The mortgage crisis of today is that rare public policy issue that lends itself to a simple and utterly foolproof prescription: Just stop it. End it. Shut it down.
After idly observing months of human misery, the Bush administration finally has decided to sit down with the business community and negotiate a fix to the foreclosures that are wiping out communities around the country. But it's too late and too little. The fix they are proposing would cover only a very small percentage of the mortgages at risk. We need real leadership from government.
Right now, we need a moratorium on subprime mortgage foreclosures. Guaranteed, that will dam the flood of Americans losing their homes and their life savings. Government can do this--and fast. It would be nice if it were done with the support of responsible business leaders, but, frankly, it's not necessary to have the business community on board. A foreclosure moratorium will give real incentives for lenders to restructure loans on fair terms.
Instead, the administration is doing what it's always done to address the consequences of the economic free-for-all it espouses: "The public is restless. It's time to offer something that changes almost nothing but looks like we've done something for the people who have nothing."
In the past few months, I have traveled the country meeting those people like Steven Levine in Toledo, Ohio. Steven is about to lose the home he has lived in for 48 years because of home equity loans he is unable pay. Steven is living in a home in northern Ohio with no heat. The power will be turned off within a week. His mother has Alzheimer's and is in a care facility. Now both have to move into his sister's small home in South Carolina. He's not sure how he'll afford placing his mother in a new care facility.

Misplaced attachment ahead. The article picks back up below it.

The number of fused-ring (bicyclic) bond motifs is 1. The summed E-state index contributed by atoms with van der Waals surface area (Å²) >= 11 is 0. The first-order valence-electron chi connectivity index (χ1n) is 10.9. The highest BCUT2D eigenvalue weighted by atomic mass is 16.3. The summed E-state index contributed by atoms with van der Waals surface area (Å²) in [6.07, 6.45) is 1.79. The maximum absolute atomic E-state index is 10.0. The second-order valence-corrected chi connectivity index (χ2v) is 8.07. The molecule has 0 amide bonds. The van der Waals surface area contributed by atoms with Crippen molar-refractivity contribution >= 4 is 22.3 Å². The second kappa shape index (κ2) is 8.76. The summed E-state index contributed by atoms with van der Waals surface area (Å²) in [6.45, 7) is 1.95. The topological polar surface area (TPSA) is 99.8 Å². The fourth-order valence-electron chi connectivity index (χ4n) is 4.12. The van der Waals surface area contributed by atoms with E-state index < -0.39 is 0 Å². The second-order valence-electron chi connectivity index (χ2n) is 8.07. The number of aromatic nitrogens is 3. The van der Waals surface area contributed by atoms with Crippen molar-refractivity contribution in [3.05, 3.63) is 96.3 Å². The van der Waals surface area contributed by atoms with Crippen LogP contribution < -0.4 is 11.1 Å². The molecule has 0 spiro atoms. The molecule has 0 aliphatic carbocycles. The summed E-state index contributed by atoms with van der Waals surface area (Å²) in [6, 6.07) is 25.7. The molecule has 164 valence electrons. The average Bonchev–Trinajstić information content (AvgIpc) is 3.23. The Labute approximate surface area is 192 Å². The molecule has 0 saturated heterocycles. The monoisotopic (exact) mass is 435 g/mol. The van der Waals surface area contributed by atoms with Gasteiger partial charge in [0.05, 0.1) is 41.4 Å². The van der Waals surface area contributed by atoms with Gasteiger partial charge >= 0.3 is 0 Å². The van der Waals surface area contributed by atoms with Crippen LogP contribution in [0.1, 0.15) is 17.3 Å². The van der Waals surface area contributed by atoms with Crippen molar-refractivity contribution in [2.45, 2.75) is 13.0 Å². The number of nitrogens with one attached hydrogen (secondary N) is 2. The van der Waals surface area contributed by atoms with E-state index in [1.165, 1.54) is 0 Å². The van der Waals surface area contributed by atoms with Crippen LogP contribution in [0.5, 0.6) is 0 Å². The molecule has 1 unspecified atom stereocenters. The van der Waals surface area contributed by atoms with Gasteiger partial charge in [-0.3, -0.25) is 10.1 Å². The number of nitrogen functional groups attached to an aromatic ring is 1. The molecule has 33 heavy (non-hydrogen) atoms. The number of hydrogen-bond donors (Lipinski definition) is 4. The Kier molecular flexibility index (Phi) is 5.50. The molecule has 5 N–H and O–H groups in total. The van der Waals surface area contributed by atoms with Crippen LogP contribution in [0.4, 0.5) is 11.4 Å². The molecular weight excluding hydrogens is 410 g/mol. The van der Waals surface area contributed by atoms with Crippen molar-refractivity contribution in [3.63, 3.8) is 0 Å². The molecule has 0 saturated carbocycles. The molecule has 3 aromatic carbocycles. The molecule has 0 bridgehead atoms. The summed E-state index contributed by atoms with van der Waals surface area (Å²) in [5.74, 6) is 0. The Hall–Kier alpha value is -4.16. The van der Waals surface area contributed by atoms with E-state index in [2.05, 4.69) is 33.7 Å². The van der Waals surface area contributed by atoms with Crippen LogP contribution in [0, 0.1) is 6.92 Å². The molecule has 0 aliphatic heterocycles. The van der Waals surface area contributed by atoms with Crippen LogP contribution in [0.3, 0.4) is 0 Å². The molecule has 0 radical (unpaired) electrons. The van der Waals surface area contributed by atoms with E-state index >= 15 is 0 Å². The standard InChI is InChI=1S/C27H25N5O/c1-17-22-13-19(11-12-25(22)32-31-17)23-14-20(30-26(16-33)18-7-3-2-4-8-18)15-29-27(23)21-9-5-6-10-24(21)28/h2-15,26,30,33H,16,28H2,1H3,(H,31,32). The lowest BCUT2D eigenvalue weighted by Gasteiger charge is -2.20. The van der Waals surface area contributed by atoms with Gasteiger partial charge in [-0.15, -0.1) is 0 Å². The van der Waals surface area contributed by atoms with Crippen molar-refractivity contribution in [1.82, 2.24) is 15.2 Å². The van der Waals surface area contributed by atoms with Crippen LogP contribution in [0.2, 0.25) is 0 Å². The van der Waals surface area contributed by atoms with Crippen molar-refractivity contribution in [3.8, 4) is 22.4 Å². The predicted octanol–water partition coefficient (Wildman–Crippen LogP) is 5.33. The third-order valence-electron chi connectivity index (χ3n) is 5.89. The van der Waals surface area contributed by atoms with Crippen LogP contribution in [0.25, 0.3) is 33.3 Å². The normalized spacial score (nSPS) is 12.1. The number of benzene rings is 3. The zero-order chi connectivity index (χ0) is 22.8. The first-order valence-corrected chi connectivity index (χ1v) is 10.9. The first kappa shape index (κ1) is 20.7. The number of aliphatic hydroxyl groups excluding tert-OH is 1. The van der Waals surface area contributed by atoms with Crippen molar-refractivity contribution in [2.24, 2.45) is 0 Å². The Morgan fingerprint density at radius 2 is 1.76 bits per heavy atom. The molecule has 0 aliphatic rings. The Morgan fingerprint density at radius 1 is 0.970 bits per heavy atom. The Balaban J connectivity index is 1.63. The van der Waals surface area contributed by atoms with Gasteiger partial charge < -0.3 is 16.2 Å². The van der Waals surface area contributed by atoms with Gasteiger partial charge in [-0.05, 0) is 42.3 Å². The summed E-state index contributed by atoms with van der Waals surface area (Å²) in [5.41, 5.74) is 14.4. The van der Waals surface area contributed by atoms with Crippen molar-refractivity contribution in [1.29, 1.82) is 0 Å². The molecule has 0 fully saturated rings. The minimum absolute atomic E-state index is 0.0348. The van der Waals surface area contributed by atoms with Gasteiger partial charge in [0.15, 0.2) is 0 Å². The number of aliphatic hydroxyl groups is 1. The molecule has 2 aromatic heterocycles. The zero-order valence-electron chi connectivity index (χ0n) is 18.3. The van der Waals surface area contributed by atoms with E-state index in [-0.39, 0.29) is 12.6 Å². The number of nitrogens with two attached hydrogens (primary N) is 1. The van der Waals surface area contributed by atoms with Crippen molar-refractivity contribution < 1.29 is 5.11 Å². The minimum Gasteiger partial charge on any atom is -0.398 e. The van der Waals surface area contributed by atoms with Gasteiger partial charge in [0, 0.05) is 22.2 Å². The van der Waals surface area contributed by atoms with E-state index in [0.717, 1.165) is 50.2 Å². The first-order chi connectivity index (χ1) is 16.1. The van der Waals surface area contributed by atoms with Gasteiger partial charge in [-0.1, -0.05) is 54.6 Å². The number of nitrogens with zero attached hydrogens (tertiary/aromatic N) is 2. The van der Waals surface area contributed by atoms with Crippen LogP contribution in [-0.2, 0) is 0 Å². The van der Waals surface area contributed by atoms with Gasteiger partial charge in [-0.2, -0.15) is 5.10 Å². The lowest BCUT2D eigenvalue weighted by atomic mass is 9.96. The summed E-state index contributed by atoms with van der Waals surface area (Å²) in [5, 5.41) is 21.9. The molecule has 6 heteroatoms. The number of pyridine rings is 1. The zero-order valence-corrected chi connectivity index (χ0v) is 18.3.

Steven is literally one in millions. Around the country, families are seeing their life savings evaporate along with their dreams. This must end now. We cannot have homes foreclosed and fear stalking our communities while banks and government agencies negotiate over loan-restructuring programs. Only a moratorium will create real incentives to restructure loans. That is the first step.
Next, the mortgage industry and government must create a structured program providing for the replacement of teaser-rate loans, such as 2/28 adjustable loans, with conventional 30-year mortgages at the teaser rate.
Servicers must renounce agreements that reward mortgage companies for foreclosing on homes rather than encourage refinancing or other workout strategies.
And servicers must commit to publicly reporting, company by company, how many subprime loans they are servicing, how many have reset, how many have been restructured and how many foreclosures are occurring and where.
Finally, there must be massive outreach under federal government auspices to subprime borrowers to let them know how they can keep their homes. The Treasury Department has encouraged this type of outreach by private groups, but this effort should be much more extensive and should be clearly governmental in nature.
These are the steps necessary to stabilize our housing markets, prevent cascading defaults and safeguard our economy. They also are the steps necessary to protect the financial institutions and the investors, the very people who will likely complain about government interference.
Ignore those people. Let them have their say and then turn around and govern. The housing financial crisis is not just the problem of a few poor--read powerless--families. It is threatening to spread into a full-blow recession that will cut a swath through the economic lives of people across this country. Everyone in America will feel the pain. They will demand action. But the damage will already have been done.